Global forests suffer already a great deal of damage from our excessive consumption, when you want to make a fire in your fireplace, make sure you burn wood from sustainably managed forests that have enough time to naturally regenerate.
Eco-forestry is a restorative method of forest management, which is not based on economic productivity. In this practice, certain trees are selectively harvested while causing minimal damage to the rest of the forest.
The long-term aim of this method is to systematically fell mature trees, while leaving the forest ecosystem relatively unaffected.
If you own a piece of forest work with Four Crane Safaris and follow these principles for they will pay you back in the long run more than the profit focused short-term forestry.
# 9 Raise awareness
Major environmental problems such as deforestation often continue to occur because of a lack of awareness and knowledge about the problem. By educating people about the effects of their actions, such as palm oil consumption, the amount of deforestation can be reduced. Tell your friends and family about steps they can take to reduce global deforestation or show them this article .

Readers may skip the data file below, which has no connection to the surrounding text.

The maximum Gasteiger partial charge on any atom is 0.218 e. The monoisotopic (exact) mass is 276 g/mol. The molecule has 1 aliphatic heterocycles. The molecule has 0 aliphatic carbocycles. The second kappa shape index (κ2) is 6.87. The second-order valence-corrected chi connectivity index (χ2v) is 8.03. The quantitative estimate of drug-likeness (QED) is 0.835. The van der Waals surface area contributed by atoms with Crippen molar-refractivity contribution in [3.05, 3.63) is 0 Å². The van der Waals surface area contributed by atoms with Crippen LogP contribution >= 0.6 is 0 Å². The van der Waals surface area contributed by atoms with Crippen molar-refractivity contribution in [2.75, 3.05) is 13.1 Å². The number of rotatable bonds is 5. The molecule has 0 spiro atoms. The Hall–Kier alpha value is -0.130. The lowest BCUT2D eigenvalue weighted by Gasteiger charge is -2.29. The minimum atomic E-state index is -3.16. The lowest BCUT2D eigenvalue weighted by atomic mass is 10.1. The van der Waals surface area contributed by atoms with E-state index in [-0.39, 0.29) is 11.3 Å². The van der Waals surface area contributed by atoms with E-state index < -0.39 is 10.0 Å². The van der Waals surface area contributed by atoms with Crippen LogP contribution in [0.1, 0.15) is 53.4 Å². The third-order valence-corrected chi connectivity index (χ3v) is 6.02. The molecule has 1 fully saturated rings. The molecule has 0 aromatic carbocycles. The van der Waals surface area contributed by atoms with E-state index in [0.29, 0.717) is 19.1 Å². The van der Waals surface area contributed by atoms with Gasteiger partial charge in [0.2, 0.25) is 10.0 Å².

Better awareness and education is important even in the case of farmers. Education of local farmers about optimizing their land management will ensure that less forested areas need to be cleared for farming. After all, farmers are the stewards of our lands.
#10 Respect the rights of indigenous people
Although this isn’t an issue which is well publicized or widely realized, deforestation destroys the lives of millions of indigenous people. In many remote areas, large international corporations under the cover of corrupt governments intentionally violate the rights of local communities.